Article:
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Our 7 Favorite Man Booker Prize Winning Books

Our 7 Favorite Man Booker Prize Winning Books

The Man Booker Prize was established in 1969 and, for nearly fifty years, has honored the best of the best English language novels. Being the readers we are, we try to keep up with the winners, since the prize is basically a guarantee that you’re going to be getting a good story. Obviously, some novels have connected with us better than others. These are our favorite books that have won the Man Booker Prize.

Lincoln in the Bardo | 2017

George Saunders

Just in case you didn’t get it from one of our earlier recommendations, Lincoln in the Bardo is a book well worth reading. It’s unique, written by George Saunders, and is Saunders’s first foray into full-length novel territory. The cast of characters is well-developed and endlessly entertaining, with personalities from across historical eras bouncing off each other in surprisingly natural ways. If we were at all nervous about Saunders’s ability to jump from short to long fiction, we’ve been fully convinced he’s a capable writer no matter the length. $12

A Brief History of Seven Killings | 2015

Marlon James

We’re slightly ashamed to say our first significant dip into Jamaican culture came from the second season of Luke Cage, but we’re glad we got the introduction. There are some great stories wrapped up in the lives on and from that island. One such story is A Brief History of Seven Killings, a book about Jamaica and Jamaican dominated places of the 1970s, ’80s, and ’90s. The book kicks off around the same time someone tried their damnedest to kill Bob Marley in December of 1976 and takes a fictional but historically faithful journey through the rest of Jamaica. $10

True History of the Kelly Gang | 2001

Peter Carey

It’s entirely possible that Australia has us beat when it comes to lawlessness in a desert. If you want to know for yourself, read Blood Meridian and True History of the Kelly Gang and compare. Either way, read True History of the Kelly Gang. It’s written as if Ned Kelly, the leader of the gang, could only get his hands on a few scraps of paper at a time and has to give fractured, half-complete descriptions of his exploits. He’s clearly not completely educated, but his love for his lifestyle and freedom are contagious, pulling you right into the story he’s weaving. $12

Paddy Clarke Ha Ha Ha | 1993

Roddy Doyle

Kids like Paddy Clarke are cursed with an incomplete understanding of the world. It’s clear that he’s wise beyond his years, as he scrapes together a childhood in the Dublin of the late 1960s. But he’s missing critical pieces of information that, while they might not make his life easier, he’d at least be able to make more informed decisions based on. For example, his parents’ marriage is definitely in trouble, that weird guy he sees everywhere is probably a pedophile, and schoolyard fights and bullies aren’t the end of the world. What Paddy Clarke Ha Ha Ha does extraordinarily well is help the reader piece together their own childhood, realizing what they missed and why they turned out the way they did. You don’t have to grow up in Dublin to appreciate Paddy Clarke. You just have to have been a child. $14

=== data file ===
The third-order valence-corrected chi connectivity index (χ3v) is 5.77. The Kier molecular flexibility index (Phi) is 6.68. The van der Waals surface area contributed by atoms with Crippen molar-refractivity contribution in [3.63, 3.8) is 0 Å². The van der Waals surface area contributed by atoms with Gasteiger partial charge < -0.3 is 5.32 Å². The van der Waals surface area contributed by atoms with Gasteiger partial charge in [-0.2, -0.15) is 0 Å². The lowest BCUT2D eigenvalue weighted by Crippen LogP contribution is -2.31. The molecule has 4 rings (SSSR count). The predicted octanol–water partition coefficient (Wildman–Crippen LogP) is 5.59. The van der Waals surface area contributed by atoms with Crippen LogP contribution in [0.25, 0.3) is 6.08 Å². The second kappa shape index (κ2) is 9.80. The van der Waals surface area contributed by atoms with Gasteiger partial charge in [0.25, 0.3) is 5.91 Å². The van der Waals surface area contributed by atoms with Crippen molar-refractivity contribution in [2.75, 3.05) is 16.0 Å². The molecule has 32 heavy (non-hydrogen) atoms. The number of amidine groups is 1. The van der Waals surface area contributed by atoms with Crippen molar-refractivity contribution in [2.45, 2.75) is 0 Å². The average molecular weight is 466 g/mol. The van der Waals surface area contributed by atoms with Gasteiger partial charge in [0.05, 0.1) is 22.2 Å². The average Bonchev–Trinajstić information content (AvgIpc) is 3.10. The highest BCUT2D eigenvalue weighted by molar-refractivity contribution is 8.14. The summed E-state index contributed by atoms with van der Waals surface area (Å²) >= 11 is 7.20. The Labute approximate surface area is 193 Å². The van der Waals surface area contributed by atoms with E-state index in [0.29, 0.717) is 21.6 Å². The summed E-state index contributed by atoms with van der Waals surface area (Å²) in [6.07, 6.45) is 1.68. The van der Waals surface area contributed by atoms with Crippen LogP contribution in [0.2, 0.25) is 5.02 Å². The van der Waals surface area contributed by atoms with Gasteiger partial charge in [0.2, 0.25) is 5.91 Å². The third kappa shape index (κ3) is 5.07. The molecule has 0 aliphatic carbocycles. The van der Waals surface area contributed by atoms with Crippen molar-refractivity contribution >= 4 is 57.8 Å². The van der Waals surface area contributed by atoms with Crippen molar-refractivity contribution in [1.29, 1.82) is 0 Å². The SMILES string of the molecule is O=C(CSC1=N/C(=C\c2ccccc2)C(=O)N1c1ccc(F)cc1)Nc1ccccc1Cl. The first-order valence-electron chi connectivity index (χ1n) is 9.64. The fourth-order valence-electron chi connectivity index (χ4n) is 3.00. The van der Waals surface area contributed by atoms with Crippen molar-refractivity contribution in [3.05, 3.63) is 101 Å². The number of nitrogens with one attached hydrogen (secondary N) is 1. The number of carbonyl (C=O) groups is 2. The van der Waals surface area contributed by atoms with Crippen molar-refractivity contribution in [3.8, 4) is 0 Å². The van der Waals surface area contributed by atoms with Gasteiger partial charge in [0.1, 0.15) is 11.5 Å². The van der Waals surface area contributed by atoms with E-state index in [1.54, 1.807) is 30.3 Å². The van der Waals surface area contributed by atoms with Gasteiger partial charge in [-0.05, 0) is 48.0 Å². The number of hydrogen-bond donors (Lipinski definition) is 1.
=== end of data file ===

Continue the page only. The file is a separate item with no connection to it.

The Famished Road | 1991

Ben Okri

Any writer who can capably handle the supernatural is one worth keeping an eye on. Ben Okri proved himself with The Famished Road, the story of an abiku, one of the spirit children of the Yoruba tradition in Nigeria, named Azaru. The child foresees a life of pain and misery for himself as he’s resurrected, and has to deal with the constant temptation of rejoining an afterlife that looks and feels a lot less complicated than what he’s experiencing when he’s alive. It’s relatable to a scary degree, even if we’ve never been quite so hard up as Azaru. $17

The Conservationist | 1974

Nadine Gordimer

Normally, we try to stay away from books where the super-wealthy are the main characters, but when the story is about them losing everything, we have to admit we have a bit of sadistic attraction to the book. It’s probably not the healthiest reaction, but if it keeps introducing us to great literature like The Conservationist, who are we to question it? Join us in reading about a wealthy South African slowly lose everything, to the point where it seems even the oldest gods imaginable hate his guts. $13

Troubles | 1970 (Awarded 2010)

J.G. Farrell

Troubles is part of the thematically related Empire trilogy, in which J.G. Farrell explores various regions in the old British Empire and how the British eventually brought about their own downfall in these places. Troubles takes place in Ireland and follows the fall of a wealthy Anglo-Irish family and their hotel during the Irish War of Independence and ensuing troubles Ireland experienced. The world’s been devoid of traditional empires since the end of the Second World War, so having a book like this reminds us what it looks like when a modern nation tries to maintain an antiquated idea of territorial control, a lesson it seems the world can’t stop needing. $18

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